- Network. Take advantage of those speakers or guest lecturers to learn more about what they do. If you’re interested, introduce yourself and ask for advice. People coming to campus genuinely care about the students and want to help. Making a good impression can help your resume rise to the top of the stack.
- Be patient. It always takes longer than you’d like. It’s frustrating, exhausting and stressful. While waiting for the phone to ring, know that you’re not the only one. Instead of staring at the phone, get online and look for some new jobs or call a friend or mentor to see if they know of any openings.
– Wendy Ruben, Porter Novelli Atlanta
In case you haven’t heard, Porter Novelli Atlanta will be the premier, Summa Cum Laude sponsor at this year’s PRSA|GA Real World Conference, which welcomes students interested in PR from throughout the Southeast.
Look out for us during Session Two of the Conference in “Get the Interview. Land the Job,” with Tia Jackson, human resources manager, who will give you great pointers on interviewing techniques, salary negotiation and business dress etiquette.
In “Campaign Storm,” Kristy Grulikowski, vice president of Strategic, Planning & Research (SP&R), will be joined by Fuzebox in an interactive brainstorm to create a tactical PR campaign for Fuzebox’s upcoming documentary on cyber-bullying while showing off Porter Novelli’s SP&R best practices.
If you want to learn more about Porter Novelli Atlanta and our internship program, visit our booth during the Career Expo to get to know Tia and several interns-turned-full-time-employees working in both the Technology and Healthcare practices.
And, if you’re really just coming for the freebies, we’ll also be raffling off promo items with our new transformer logo in the booth.
Whether you’re at the conference or following along from home, you can keep up with all of the action on Twitter with the #PNID and #RW2011 hashtags. We hope to see you there!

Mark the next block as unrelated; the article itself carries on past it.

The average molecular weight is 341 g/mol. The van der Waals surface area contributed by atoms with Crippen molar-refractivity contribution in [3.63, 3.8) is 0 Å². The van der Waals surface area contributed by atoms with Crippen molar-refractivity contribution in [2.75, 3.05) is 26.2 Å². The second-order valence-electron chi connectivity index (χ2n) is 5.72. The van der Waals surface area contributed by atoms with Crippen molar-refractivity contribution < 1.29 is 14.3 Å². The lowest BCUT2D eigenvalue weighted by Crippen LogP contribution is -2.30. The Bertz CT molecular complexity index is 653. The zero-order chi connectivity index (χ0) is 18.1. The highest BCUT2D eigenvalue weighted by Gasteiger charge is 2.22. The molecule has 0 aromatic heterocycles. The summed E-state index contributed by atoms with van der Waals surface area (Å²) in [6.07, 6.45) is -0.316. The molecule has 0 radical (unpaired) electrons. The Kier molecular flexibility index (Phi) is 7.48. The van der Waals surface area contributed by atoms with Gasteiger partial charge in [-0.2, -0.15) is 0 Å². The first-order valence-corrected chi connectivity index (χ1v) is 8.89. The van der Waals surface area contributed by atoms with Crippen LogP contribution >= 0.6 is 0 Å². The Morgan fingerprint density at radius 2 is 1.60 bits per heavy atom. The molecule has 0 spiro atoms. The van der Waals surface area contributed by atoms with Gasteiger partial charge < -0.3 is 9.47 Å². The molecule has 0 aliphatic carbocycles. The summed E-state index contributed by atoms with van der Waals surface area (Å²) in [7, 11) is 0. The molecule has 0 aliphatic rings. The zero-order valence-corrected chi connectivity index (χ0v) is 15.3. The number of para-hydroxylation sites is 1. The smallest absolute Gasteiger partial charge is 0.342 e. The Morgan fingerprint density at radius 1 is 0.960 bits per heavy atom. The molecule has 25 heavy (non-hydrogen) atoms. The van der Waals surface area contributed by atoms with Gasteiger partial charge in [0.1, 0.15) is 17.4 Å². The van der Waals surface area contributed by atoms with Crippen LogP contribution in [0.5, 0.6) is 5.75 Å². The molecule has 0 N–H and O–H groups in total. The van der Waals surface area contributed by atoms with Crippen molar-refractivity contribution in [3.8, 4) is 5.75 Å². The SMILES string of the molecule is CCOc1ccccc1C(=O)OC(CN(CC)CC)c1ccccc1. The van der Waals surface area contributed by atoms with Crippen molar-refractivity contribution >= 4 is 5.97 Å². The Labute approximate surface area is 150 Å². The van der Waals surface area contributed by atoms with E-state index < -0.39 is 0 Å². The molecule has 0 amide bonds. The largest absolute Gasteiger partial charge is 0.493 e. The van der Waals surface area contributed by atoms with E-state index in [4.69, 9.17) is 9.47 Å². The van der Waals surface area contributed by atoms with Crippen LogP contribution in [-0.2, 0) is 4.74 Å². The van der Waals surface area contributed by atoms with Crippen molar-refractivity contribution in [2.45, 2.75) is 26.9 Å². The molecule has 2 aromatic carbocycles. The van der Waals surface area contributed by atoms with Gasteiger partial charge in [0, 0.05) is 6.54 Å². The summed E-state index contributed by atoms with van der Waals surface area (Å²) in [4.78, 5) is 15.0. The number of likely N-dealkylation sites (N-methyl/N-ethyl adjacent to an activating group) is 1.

- Katherine Mason, Porter Novelli Atlanta
In November, I posted two columns of advice from my interviews with Porter Novelli Atlanta HR Manager Tia Jackson. Besides sharing tips on preparing your portfolio and resume, Tia outlined basic steps for building and strengthening your professional network. In this final installment, we’ll review some interviewing basics that—believe it or not—some young PR professionals just seem to miss.
Eight MUSTS for Interviewing
- Dress appropriately: clean, pressed and proper
- Mirror the tone of the interview
- Be confident, positive, enthusiastic and genuine
- Listen to the questions that are asked…then answer
- Get a business card from all the interviewers
- Do not mention salary during your first interview
- Send a “Thank You” note within 24 hours of the interview – hand written cards are much preferred
- Have appropriate follow-up on your application status: try a call or email once every 2-3 weeks to follow-up
I hope this series is a useful resource for college students or young professionals looking for that next PR opportunity. Be sure to check out parts 1 and 2:
- SEAL THE DEAL: Start Building Your Resume and Portfolio Now!
- SEAL THE DEAL: Perfect Your Professional Network!
—Mark Avera, Porter Novelli Atlanta
While I was in college, I always knew that I wanted to pursue a career in Public Relations, so choosing PR as a major was an easy decision. However, choosing a major can be a daunting and overwhelming process. It is entirely possible that you might realize late in your college career or just after you have graduated that you want to work in PR, but did not major in any sort of communications field or have much PR experience. An internship is a perfect opportunity to test out PR and see if it is really something you would like to pursue.